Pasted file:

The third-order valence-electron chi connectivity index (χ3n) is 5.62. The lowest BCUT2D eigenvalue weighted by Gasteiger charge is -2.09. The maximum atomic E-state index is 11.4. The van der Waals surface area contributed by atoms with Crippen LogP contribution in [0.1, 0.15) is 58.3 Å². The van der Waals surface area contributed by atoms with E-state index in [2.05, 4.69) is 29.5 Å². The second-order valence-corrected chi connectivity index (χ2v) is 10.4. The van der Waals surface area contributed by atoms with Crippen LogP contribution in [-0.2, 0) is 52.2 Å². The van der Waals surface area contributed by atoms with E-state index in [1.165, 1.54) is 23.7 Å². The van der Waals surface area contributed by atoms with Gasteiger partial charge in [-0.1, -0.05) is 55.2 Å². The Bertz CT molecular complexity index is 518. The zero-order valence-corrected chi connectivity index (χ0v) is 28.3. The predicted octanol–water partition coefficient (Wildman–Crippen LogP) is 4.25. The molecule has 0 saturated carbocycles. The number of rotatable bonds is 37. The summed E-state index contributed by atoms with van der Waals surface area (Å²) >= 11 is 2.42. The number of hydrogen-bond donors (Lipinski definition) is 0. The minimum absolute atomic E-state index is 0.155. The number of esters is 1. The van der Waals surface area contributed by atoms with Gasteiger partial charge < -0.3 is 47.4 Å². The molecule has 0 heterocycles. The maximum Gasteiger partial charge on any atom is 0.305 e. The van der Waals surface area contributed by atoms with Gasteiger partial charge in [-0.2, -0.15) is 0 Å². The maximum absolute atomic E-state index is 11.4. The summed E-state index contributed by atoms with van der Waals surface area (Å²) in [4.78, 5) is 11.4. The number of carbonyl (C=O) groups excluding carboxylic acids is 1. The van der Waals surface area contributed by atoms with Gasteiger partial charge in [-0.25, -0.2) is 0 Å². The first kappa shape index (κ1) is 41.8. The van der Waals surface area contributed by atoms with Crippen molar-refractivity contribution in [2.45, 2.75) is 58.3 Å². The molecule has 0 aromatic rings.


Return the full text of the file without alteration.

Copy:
The third-order valence-electron chi connectivity index (χ3n) is 5.62. The lowest BCUT2D eigenvalue weighted by Gasteiger charge is -2.09. The maximum atomic E-state index is 11.4. The van der Waals surface area contributed by atoms with Crippen LogP contribution in [0.1, 0.15) is 58.3 Å². The van der Waals surface area contributed by atoms with E-state index in [2.05, 4.69) is 29.5 Å². The second-order valence-corrected chi connectivity index (χ2v) is 10.4. The van der Waals surface area contributed by atoms with Crippen LogP contribution in [-0.2, 0) is 52.2 Å². The van der Waals surface area contributed by atoms with E-state index in [1.165, 1.54) is 23.7 Å². The van der Waals surface area contributed by atoms with Gasteiger partial charge in [-0.1, -0.05) is 55.2 Å². The Bertz CT molecular complexity index is 518. The zero-order valence-corrected chi connectivity index (χ0v) is 28.3. The predicted octanol–water partition coefficient (Wildman–Crippen LogP) is 4.25. The molecule has 0 saturated carbocycles. The number of rotatable bonds is 37. The summed E-state index contributed by atoms with van der Waals surface area (Å²) >= 11 is 2.42. The number of hydrogen-bond donors (Lipinski definition) is 0. The minimum absolute atomic E-state index is 0.155. The number of esters is 1. The van der Waals surface area contributed by atoms with Gasteiger partial charge < -0.3 is 47.4 Å². The molecule has 0 heterocycles. The maximum Gasteiger partial charge on any atom is 0.305 e. The van der Waals surface area contributed by atoms with Gasteiger partial charge in [-0.2, -0.15) is 0 Å². The maximum absolute atomic E-state index is 11.4. The summed E-state index contributed by atoms with van der Waals surface area (Å²) in [4.78, 5) is 11.4. The number of carbonyl (C=O) groups excluding carboxylic acids is 1. The van der Waals surface area contributed by atoms with Gasteiger partial charge in [-0.25, -0.2) is 0 Å². The first kappa shape index (κ1) is 41.8. The van der Waals surface area contributed by atoms with Crippen molar-refractivity contribution in [2.45, 2.75) is 58.3 Å². The molecule has 0 aromatic rings.